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A different kind of pressure in L.A.

LOS ANGELES -- Pressure is a strange dynamic in this city of tea drinkers. My theory about basketball audiences is that they behave like they're sipping green tea here, while in the northeastern basketball capitals of New York and Philadelphia and Boston the fans like their beer, and then of course in Europe they are fueled by shot after shot of espresso.

When the home crowds back East are really getting into their Celtics or Sixers, what you don't hear is a lot of high-pitched shrieking from women and children. Instead you get the bellowing howls associated with a dark forest on an overnight camping trip: the hoarse, impending-hangover roars of thousands of angry men who sound like they prepared for the game in a bar (in between smokes outside on the sidewalk).

That's how it sounds to me, anyway, compared to the crowds here that arrive ``fashionably'' late and leave not a moment too early in support of their Lakers. People from older cities with real downtowns like to criticize the fans here as not caring enough, but I say these Lakers fans have it just right. Gauging by the volume and relative infrequency of their outcries, you can tell not only when they are happy or displeased with their Lakers, but also that they aren't going to let a team ruin the rest of their day. Because at the end of that day it's show business.

Now of course there are exceptions to all of these stereotypes, including Lakers fans who could fit in with maniacal New Yorkers. "But our fans here are more laidback," acknowledges Lakers assistant coach Brian Shaw, who began his career as a point guard in Boston before he played for the Lakers. "It's not like a feeling that you get when you're at a college game, where your fans are just totally into the game and making noise the whole time through."

Newcomers from out of town may arrive here thinking there is no better job in America than to play for the Lakers, because their fans are too well-balanced to scream bloodthirsty demands that violent felonies be committed on the visiting team -- or else. The Lakers fans don't generally play that card.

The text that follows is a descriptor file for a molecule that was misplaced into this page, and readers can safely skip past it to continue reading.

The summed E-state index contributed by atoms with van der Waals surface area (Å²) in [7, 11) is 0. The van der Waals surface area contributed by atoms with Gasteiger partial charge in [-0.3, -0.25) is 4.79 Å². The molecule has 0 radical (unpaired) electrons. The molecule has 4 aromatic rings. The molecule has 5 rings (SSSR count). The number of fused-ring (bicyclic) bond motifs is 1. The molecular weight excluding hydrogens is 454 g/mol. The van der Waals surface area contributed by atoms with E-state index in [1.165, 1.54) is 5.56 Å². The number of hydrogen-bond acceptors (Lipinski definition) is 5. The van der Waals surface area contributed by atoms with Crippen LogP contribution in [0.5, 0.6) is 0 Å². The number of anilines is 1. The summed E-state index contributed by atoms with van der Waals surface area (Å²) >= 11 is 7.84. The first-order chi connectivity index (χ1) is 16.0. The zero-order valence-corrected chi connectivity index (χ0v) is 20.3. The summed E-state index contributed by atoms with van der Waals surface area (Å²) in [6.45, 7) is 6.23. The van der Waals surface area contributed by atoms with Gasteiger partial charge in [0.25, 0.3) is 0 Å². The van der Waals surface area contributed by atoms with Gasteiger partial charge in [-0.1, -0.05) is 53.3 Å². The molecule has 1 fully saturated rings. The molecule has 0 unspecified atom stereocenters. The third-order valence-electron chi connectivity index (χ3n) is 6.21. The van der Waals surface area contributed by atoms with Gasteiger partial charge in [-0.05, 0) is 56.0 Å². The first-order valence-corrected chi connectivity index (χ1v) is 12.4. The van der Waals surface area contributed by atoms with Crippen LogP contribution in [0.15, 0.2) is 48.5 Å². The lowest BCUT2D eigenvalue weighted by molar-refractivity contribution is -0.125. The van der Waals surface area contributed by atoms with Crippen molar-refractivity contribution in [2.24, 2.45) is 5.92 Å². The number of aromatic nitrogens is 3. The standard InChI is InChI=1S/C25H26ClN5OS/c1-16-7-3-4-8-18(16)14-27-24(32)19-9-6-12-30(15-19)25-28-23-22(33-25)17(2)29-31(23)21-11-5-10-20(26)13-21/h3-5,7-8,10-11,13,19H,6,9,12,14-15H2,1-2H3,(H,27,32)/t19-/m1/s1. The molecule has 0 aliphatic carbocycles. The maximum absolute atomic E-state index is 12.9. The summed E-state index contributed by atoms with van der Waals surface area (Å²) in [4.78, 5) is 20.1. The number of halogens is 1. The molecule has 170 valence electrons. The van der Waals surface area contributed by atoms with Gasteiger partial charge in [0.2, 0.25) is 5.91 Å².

Instead they arrive at the game each night as if it were the premier to a Hollywood blockbuster. The way to understand this is to imagine Kobe Bryant as the star of a full-featured comedy. The audience in the theater isn't laughing before the film begins. Those laughs have to be earned by Kobe. He has to shake-and-bake Mickael Pietrus and clobber the Frenchman with crazy fallaway jumpers if he wants to hear positive reinforcement.

In Boston they come into the gym laughing (and shouting and threatening) like loons. (I don't mean to imply that they've all been drinking; it just sounds that way.) In Los Angeles, however, box office and bravos must be earned on a performance-by-performance basis. Now that is pressure.

"I love our fans, first of all. They're the best fans there is," says Lakers guard Sasha Vujacic. "But it's not as crazy before the game as it is in different arenas, especially last year when we played (Boston) in the Finals: A half an hour before the game they started singing and going crazy.

"But for our fans, you've got to earn their cheering and trust. As soon as they see we've started the game good, they're there for 48 minutes."

Another means of gauging the pressure on Bryant is to look around at all of the self-possessed fans surrounding him. On any night he might be playing for Denzel Washington, Leo DiCaprio, Kanye West, Lil Wayne, Tobey Maguire, Andy Garcia, Penny Marshall, Glenn Frey and of course Jack Nicholson. Maybe all of them are serious fans who follow Kobe as intently as students of acting have studied Olivier; but what about the thousands of other fans nearby who may be easily distracted?